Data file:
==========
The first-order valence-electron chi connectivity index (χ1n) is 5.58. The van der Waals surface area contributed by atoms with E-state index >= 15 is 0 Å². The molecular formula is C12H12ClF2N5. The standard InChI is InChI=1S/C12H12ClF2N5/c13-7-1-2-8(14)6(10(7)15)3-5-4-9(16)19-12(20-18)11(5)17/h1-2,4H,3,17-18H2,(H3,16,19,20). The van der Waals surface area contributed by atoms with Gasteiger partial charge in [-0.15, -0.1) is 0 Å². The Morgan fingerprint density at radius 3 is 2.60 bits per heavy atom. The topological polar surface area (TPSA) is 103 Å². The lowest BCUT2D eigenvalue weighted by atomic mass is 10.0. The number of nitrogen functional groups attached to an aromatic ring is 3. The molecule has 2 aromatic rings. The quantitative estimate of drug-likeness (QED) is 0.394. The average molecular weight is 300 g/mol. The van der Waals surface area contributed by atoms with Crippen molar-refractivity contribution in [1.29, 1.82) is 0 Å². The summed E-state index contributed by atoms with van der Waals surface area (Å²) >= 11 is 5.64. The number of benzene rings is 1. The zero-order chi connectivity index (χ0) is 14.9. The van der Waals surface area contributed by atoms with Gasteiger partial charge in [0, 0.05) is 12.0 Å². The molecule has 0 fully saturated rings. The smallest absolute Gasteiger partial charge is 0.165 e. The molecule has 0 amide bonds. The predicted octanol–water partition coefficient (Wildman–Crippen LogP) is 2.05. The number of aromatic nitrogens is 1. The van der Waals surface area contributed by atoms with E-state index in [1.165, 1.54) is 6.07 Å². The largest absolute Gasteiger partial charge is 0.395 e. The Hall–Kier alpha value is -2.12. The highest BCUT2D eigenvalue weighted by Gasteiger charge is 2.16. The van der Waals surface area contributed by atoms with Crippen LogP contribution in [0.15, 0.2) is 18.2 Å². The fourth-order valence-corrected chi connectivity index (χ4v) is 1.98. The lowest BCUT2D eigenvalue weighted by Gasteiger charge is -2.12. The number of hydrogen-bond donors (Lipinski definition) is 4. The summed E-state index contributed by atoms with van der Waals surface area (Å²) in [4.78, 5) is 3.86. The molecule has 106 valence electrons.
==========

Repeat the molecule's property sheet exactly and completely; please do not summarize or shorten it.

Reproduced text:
The first-order valence-electron chi connectivity index (χ1n) is 5.58. The van der Waals surface area contributed by atoms with E-state index >= 15 is 0 Å². The molecular formula is C12H12ClF2N5. The standard InChI is InChI=1S/C12H12ClF2N5/c13-7-1-2-8(14)6(10(7)15)3-5-4-9(16)19-12(20-18)11(5)17/h1-2,4H,3,17-18H2,(H3,16,19,20). The van der Waals surface area contributed by atoms with Gasteiger partial charge in [-0.15, -0.1) is 0 Å². The Morgan fingerprint density at radius 3 is 2.60 bits per heavy atom. The topological polar surface area (TPSA) is 103 Å². The lowest BCUT2D eigenvalue weighted by atomic mass is 10.0. The number of nitrogen functional groups attached to an aromatic ring is 3. The molecule has 2 aromatic rings. The quantitative estimate of drug-likeness (QED) is 0.394. The average molecular weight is 300 g/mol. The van der Waals surface area contributed by atoms with Crippen molar-refractivity contribution in [1.29, 1.82) is 0 Å². The summed E-state index contributed by atoms with van der Waals surface area (Å²) >= 11 is 5.64. The number of benzene rings is 1. The zero-order chi connectivity index (χ0) is 14.9. The van der Waals surface area contributed by atoms with Gasteiger partial charge in [0, 0.05) is 12.0 Å². The molecule has 0 fully saturated rings. The smallest absolute Gasteiger partial charge is 0.165 e. The molecule has 0 amide bonds. The predicted octanol–water partition coefficient (Wildman–Crippen LogP) is 2.05. The number of aromatic nitrogens is 1. The van der Waals surface area contributed by atoms with E-state index in [1.165, 1.54) is 6.07 Å². The largest absolute Gasteiger partial charge is 0.395 e. The Hall–Kier alpha value is -2.12. The highest BCUT2D eigenvalue weighted by Gasteiger charge is 2.16. The van der Waals surface area contributed by atoms with Crippen LogP contribution in [0.15, 0.2) is 18.2 Å². The fourth-order valence-corrected chi connectivity index (χ4v) is 1.98. The lowest BCUT2D eigenvalue weighted by Gasteiger charge is -2.12. The number of hydrogen-bond donors (Lipinski definition) is 4. The summed E-state index contributed by atoms with van der Waals surface area (Å²) in [4.78, 5) is 3.86. The molecule has 106 valence electrons.